This is the biggest and most nebulous category in any business, but it means “all the other stuff you have to do so that the company can run.” At ERG that means paying wages to our full-time office staff, boring-but-essential costs like the software you’ll use to submit your music requests and the phone line you’ll call us on when you’re ready to put some specific plans together for the wedding day.
Hosting our websites, renewing domain names, our cloud based services like email and accounting software . . .a dollar here, a dollar there – it all adds up.
6. Profit: 0-10%
If there’s something left after the above expenses, we call it “profit.” That either gets reinvested in things that could make the business better next year, or it becomes cost of living raises for the people who’ve worked hardest to help the business be successful so far. After taxes, of course!
Our Operations Manager’s job is simple: Optimize the many factors listed above so that everybody gets treated right and there’s something left over. We have to do this ethically, honoring both our clients and our own team members along the way without taking anyone for granted.
If we succeed, we make a small profit and we get to try again next year.
I flunked percents in school. Show me the money!
An ERG wedding DJ package starts at $925. Now, deduct for performer wages, equipment costs, new music and travel expenses, marketing and communication, office staff and expenses, professional services like attorneys and accountants fees and basic overhead like utilities and insurance and we’re left with a modest $70 profit.
Of course, it’s never quite that simple. But if you’re wondering why the best NC DJs cost what they cost, that’s the most honest answer I can give.
So why do some DJs cost less?
If your DJ’s pricing is lower than ERG, he or she is spending less money on one of the categories above. That might be a deliberate choice, or it might just be out of ignorance and inexperience.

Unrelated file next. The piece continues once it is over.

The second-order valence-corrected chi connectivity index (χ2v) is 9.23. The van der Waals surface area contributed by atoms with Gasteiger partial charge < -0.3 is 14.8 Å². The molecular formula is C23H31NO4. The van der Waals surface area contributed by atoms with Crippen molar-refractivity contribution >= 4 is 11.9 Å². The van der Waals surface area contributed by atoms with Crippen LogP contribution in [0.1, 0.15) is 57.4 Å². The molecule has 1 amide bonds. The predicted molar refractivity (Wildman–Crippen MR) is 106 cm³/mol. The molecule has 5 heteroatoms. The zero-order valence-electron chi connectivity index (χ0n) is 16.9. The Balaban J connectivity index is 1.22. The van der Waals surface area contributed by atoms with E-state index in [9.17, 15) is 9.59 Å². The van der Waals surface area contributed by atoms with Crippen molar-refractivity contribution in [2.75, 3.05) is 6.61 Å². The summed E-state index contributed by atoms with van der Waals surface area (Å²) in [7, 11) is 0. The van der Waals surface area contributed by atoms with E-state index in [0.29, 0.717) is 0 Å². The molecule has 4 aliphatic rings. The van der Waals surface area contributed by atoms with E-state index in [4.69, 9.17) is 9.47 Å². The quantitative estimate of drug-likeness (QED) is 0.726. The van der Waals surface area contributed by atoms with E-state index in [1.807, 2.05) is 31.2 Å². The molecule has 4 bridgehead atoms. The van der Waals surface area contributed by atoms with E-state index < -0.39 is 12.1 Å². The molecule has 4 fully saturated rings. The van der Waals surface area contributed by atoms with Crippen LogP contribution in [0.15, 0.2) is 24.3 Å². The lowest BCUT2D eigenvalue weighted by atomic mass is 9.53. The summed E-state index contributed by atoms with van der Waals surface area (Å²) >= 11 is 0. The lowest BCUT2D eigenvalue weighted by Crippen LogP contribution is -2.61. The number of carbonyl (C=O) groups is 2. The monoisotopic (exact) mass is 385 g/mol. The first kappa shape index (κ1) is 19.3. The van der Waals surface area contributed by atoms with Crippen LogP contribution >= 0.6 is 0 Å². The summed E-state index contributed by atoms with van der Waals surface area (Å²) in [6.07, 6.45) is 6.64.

There’s a good chance Marketing Costs are lower if your DJ’s pricing is lower, too. You’ll need to find such a DJ by word of mouth since he won’t have a high profile in the local scene. And it will be much harder to evaluate whether or not he’s good at what he does based on reputation, since he won’t have as much of one – good or bad – as someone who spends more time and energy communicating.
If your DJ’s cost is really low, Overhead, Equipment and Music are probably areas of compromise as well. He works from home, on equipment he paid for with his day job, and plays tracks he “borrowed” from another DJ.
Good expensive vs. bad expensive
The bottom line here is that the money you spend for your DJ service is going somewhere. If your DJ company is well managed, then spending more probably translates into a better experience for you. If your DJ company is NOT well managed, then spending more may NOT translate into a better experience for you.
If that’s true then the first question you should ask is not, “is this an expensive DJ service?” The first question you should ask is, “is this a well-run DJ service?”
But isn’t that true for everywhere you spend your money?
Greedy folks don’t open businesses serving the wedding industry.
It’s important to point out that the vast majority of the wedding vendors I’ve met in my time in this business are NOT particularly wealthy – in fact, far too many aren’t even making a profit. We do this because we love the creative process of events and the special relationships we get to build with clients like you. Most wedding DJs – our team included – wish they were earning more.
But most of the money-focused entrepreneurs I know are building software firms, not wedding businesses. And anyone who gets into weddings strictly for the money doesn’t last. It simply takes too long to get started in this line of work. You have to love it.